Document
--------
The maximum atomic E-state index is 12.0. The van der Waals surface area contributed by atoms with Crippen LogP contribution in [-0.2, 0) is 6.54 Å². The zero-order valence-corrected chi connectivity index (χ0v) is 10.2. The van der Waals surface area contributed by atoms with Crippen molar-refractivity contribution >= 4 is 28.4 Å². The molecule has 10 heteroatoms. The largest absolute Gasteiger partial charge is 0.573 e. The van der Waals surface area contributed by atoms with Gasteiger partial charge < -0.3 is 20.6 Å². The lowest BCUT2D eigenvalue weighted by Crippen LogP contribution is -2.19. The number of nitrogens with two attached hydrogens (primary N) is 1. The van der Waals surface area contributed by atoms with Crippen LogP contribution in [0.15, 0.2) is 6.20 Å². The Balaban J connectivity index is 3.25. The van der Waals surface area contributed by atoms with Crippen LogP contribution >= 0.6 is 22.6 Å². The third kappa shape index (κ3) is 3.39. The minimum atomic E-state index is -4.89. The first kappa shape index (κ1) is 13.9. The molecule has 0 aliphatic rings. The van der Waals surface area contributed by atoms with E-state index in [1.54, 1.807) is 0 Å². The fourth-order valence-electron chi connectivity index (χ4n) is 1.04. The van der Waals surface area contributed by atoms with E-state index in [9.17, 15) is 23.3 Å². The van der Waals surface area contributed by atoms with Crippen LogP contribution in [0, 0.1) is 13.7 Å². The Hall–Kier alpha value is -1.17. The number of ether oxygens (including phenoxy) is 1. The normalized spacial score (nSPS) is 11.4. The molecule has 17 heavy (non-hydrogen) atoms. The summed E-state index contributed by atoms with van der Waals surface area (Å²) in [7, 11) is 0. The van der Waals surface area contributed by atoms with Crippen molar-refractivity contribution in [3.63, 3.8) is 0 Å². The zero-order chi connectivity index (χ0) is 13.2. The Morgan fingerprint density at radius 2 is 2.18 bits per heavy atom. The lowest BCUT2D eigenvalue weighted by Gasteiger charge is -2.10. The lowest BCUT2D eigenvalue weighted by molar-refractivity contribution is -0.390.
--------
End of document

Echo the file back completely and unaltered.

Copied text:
The maximum atomic E-state index is 12.0. The van der Waals surface area contributed by atoms with Crippen LogP contribution in [-0.2, 0) is 6.54 Å². The zero-order valence-corrected chi connectivity index (χ0v) is 10.2. The van der Waals surface area contributed by atoms with Crippen molar-refractivity contribution >= 4 is 28.4 Å². The molecule has 10 heteroatoms. The largest absolute Gasteiger partial charge is 0.573 e. The van der Waals surface area contributed by atoms with Gasteiger partial charge < -0.3 is 20.6 Å². The lowest BCUT2D eigenvalue weighted by Crippen LogP contribution is -2.19. The number of nitrogens with two attached hydrogens (primary N) is 1. The van der Waals surface area contributed by atoms with Crippen LogP contribution in [0.15, 0.2) is 6.20 Å². The Balaban J connectivity index is 3.25. The van der Waals surface area contributed by atoms with Crippen LogP contribution >= 0.6 is 22.6 Å². The third kappa shape index (κ3) is 3.39. The minimum atomic E-state index is -4.89. The first kappa shape index (κ1) is 13.9. The molecule has 0 aliphatic rings. The van der Waals surface area contributed by atoms with E-state index in [1.54, 1.807) is 0 Å². The fourth-order valence-electron chi connectivity index (χ4n) is 1.04. The van der Waals surface area contributed by atoms with E-state index in [9.17, 15) is 23.3 Å². The van der Waals surface area contributed by atoms with Crippen LogP contribution in [0, 0.1) is 13.7 Å². The Hall–Kier alpha value is -1.17. The number of ether oxygens (including phenoxy) is 1. The normalized spacial score (nSPS) is 11.4. The molecule has 17 heavy (non-hydrogen) atoms. The summed E-state index contributed by atoms with van der Waals surface area (Å²) in [7, 11) is 0. The van der Waals surface area contributed by atoms with Crippen molar-refractivity contribution in [3.63, 3.8) is 0 Å². The zero-order chi connectivity index (χ0) is 13.2. The Morgan fingerprint density at radius 2 is 2.18 bits per heavy atom. The lowest BCUT2D eigenvalue weighted by Gasteiger charge is -2.10. The lowest BCUT2D eigenvalue weighted by molar-refractivity contribution is -0.390.